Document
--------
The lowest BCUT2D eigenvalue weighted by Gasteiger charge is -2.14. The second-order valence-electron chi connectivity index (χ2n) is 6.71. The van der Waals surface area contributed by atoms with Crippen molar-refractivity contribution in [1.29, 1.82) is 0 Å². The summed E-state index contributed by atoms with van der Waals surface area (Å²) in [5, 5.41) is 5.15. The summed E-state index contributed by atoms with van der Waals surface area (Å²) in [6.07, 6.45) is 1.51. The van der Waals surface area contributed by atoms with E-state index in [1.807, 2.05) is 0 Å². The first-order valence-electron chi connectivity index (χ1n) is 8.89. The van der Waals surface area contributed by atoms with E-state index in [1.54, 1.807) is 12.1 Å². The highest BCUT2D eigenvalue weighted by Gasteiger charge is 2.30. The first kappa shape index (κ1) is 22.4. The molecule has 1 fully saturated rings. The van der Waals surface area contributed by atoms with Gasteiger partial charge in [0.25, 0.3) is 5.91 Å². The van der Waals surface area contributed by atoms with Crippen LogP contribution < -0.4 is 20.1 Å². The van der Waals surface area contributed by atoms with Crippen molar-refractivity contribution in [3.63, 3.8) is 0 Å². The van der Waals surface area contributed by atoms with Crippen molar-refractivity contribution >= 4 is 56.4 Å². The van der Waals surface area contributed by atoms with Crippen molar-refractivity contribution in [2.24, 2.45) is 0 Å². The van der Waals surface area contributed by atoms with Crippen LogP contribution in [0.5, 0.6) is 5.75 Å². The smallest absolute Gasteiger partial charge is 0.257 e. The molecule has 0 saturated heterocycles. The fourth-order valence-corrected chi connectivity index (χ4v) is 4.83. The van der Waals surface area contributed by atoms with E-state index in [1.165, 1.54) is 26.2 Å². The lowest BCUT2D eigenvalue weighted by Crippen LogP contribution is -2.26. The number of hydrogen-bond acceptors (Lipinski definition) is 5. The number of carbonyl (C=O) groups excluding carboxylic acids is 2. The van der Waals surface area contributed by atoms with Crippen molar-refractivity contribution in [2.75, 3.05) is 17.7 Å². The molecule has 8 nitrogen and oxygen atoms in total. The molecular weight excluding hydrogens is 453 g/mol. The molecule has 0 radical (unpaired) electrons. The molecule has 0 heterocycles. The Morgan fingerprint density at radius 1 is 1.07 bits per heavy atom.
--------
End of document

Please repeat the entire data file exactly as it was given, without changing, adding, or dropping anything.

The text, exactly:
The lowest BCUT2D eigenvalue weighted by Gasteiger charge is -2.14. The second-order valence-electron chi connectivity index (χ2n) is 6.71. The van der Waals surface area contributed by atoms with Crippen molar-refractivity contribution in [1.29, 1.82) is 0 Å². The summed E-state index contributed by atoms with van der Waals surface area (Å²) in [5, 5.41) is 5.15. The summed E-state index contributed by atoms with van der Waals surface area (Å²) in [6.07, 6.45) is 1.51. The van der Waals surface area contributed by atoms with E-state index in [1.807, 2.05) is 0 Å². The first-order valence-electron chi connectivity index (χ1n) is 8.89. The van der Waals surface area contributed by atoms with E-state index in [1.54, 1.807) is 12.1 Å². The highest BCUT2D eigenvalue weighted by Gasteiger charge is 2.30. The first kappa shape index (κ1) is 22.4. The molecule has 1 fully saturated rings. The van der Waals surface area contributed by atoms with Gasteiger partial charge in [0.25, 0.3) is 5.91 Å². The van der Waals surface area contributed by atoms with Crippen LogP contribution < -0.4 is 20.1 Å². The van der Waals surface area contributed by atoms with Crippen molar-refractivity contribution in [3.63, 3.8) is 0 Å². The van der Waals surface area contributed by atoms with Crippen molar-refractivity contribution >= 4 is 56.4 Å². The van der Waals surface area contributed by atoms with Crippen molar-refractivity contribution in [2.24, 2.45) is 0 Å². The van der Waals surface area contributed by atoms with Crippen LogP contribution in [0.5, 0.6) is 5.75 Å². The smallest absolute Gasteiger partial charge is 0.257 e. The molecule has 0 saturated heterocycles. The fourth-order valence-corrected chi connectivity index (χ4v) is 4.83. The van der Waals surface area contributed by atoms with E-state index in [1.165, 1.54) is 26.2 Å². The lowest BCUT2D eigenvalue weighted by Crippen LogP contribution is -2.26. The number of hydrogen-bond acceptors (Lipinski definition) is 5. The number of carbonyl (C=O) groups excluding carboxylic acids is 2. The van der Waals surface area contributed by atoms with Crippen molar-refractivity contribution in [2.75, 3.05) is 17.7 Å². The molecule has 8 nitrogen and oxygen atoms in total. The molecular weight excluding hydrogens is 453 g/mol. The molecule has 0 radical (unpaired) electrons. The molecule has 0 heterocycles. The Morgan fingerprint density at radius 1 is 1.07 bits per heavy atom.